Purification and Characterization of Membrane-Bound Aldehyde Dehydrogenase from Acinetobacter calcoaceticus Grown on Long-Chain Alkanes
Acinetobacter calcoaceticus grown on alkanes synthesizes a membrane-bound aldehyde dehydrogenase which oxidizes aliphatic aldehydes with NADP+ to the corresponding fatty acids. This enzyme is induced by exogenous alkanes, alcohols and aldehydes and repressed by intermediates of central metabolic pathways. It was shown ultracytochemically that it is located exclusively in the membranes which envelop intracellular hydrocarbon inclusions. The enzymic activity depends on cardiolipin.
Cytoplasma-free membranes were prepared by differential centrifugation after vibration with glass beads or lysozyme treatment of the microorganisms harvested in the log-phase. The enzyme was solubilized by detergents, purified in micellar form by chromatography on DEAE-cellulose and gel filtration on Sepharose CL-4B resulting in a 60fold enrichment. The enzyme is a tetrameric membrane protein with a molecular weight of 280 000 daltons. Its monomeric form is enzymatically inactive. The aldehyde dehydrogenase oxidizes homologous aliphatic aldehydes with differing efficiency. The apparent KM-values decrease with increasing chain length. At high substrate concentrations inhibition is observed. The aldehyde substrates are bound by hydrophobic interactions to the enzyme. Inhibition studies point to a functional important metal ion and an SH-group on the enzyme.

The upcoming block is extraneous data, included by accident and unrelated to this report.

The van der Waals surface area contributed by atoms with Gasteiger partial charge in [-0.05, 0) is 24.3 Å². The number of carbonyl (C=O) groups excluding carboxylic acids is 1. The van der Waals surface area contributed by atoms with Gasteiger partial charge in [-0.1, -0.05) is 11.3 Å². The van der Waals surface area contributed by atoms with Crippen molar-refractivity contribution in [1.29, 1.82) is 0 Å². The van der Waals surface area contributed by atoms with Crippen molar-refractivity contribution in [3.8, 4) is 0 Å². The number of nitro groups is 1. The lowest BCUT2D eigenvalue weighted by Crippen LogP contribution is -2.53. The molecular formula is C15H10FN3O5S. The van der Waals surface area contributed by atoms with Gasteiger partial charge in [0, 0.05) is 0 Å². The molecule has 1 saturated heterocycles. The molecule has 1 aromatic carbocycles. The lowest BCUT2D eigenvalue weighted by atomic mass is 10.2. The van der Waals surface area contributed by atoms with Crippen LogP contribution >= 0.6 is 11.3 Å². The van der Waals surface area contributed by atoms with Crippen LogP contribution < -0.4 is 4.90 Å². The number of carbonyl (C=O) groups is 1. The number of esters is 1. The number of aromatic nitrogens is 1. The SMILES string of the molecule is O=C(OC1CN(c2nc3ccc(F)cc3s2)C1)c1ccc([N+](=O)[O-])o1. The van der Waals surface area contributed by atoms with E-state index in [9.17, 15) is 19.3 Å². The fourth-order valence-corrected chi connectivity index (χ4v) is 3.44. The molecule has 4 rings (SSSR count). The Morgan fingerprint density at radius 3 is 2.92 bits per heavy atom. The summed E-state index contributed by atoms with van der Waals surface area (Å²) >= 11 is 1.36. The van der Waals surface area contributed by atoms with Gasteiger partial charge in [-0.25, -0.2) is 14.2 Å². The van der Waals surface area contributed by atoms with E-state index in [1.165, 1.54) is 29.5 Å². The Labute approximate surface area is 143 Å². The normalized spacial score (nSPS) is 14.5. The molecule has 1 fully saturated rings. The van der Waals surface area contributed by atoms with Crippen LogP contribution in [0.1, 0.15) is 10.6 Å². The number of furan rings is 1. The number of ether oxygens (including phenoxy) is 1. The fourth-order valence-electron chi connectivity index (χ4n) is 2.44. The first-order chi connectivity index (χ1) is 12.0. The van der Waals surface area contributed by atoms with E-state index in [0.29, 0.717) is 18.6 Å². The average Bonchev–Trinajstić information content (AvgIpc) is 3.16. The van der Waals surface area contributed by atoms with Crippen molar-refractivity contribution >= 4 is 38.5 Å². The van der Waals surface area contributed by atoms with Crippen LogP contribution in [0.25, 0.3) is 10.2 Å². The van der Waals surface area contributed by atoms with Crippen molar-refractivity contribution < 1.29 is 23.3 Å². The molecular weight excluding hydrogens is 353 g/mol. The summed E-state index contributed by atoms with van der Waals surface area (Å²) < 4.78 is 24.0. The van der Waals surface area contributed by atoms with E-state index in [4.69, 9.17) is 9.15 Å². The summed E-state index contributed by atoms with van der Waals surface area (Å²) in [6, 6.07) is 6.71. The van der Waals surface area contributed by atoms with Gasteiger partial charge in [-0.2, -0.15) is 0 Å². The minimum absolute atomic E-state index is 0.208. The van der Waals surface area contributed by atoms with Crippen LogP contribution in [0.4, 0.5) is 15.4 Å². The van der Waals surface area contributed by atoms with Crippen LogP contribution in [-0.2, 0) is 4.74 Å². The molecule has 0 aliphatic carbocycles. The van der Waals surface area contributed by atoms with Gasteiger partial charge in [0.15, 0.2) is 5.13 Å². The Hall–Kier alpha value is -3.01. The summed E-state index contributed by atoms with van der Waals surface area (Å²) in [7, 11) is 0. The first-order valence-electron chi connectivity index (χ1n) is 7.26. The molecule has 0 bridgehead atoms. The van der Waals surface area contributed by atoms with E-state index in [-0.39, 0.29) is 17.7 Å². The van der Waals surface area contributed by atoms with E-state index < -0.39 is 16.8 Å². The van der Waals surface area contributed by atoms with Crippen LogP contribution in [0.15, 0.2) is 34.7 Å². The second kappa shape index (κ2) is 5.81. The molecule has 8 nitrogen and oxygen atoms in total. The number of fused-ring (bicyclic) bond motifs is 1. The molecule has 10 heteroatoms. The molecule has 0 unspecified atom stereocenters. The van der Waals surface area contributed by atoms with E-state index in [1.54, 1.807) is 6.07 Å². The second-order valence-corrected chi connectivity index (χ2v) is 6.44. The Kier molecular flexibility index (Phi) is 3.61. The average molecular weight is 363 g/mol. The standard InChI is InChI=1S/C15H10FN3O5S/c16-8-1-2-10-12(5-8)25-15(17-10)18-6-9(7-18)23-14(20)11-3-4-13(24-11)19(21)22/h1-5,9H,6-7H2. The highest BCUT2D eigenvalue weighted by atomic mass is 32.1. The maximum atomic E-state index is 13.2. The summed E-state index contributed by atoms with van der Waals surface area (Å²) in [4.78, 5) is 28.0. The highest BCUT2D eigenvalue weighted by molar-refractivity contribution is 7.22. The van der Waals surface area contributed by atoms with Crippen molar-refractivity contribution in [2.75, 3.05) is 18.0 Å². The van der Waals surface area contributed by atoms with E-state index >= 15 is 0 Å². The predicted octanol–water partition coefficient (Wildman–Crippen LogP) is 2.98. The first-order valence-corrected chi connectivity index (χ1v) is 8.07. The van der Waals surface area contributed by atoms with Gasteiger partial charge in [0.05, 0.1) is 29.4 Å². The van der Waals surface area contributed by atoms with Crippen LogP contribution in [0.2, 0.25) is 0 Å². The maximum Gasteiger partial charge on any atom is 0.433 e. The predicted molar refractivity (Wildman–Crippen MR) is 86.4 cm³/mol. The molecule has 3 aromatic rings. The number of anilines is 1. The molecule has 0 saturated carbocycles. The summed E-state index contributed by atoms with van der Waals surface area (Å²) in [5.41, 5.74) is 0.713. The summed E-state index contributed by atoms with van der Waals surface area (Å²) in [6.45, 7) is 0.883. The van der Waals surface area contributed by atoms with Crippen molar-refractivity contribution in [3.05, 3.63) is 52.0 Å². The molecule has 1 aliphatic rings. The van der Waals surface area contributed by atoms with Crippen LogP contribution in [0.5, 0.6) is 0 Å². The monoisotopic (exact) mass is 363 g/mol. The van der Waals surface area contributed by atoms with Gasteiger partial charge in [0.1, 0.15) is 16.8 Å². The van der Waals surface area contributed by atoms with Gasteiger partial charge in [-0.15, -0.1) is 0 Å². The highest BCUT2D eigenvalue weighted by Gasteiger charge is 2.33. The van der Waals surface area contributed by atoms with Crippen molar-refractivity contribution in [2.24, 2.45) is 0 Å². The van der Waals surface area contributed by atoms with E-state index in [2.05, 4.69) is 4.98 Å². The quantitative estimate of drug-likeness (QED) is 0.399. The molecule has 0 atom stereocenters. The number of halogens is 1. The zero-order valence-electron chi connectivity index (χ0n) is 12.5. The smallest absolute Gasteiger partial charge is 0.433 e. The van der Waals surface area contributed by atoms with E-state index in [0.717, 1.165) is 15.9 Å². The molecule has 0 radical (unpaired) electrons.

The enzyme can be incorporated into liposomal membranes prepared from bacterial lipids without loss of activity. Long-chain aldehyde substrates do not destroy the lipid vesicles. The reconstituted liposomal enzyme is very similar to its physiological form in the bacterial membrane as evidenced by an analogous behavior towards the action of proteases, phospholipases and detergents.
KeywordsHydrocarbon Assimilation Pseudomonas NADPH NADH
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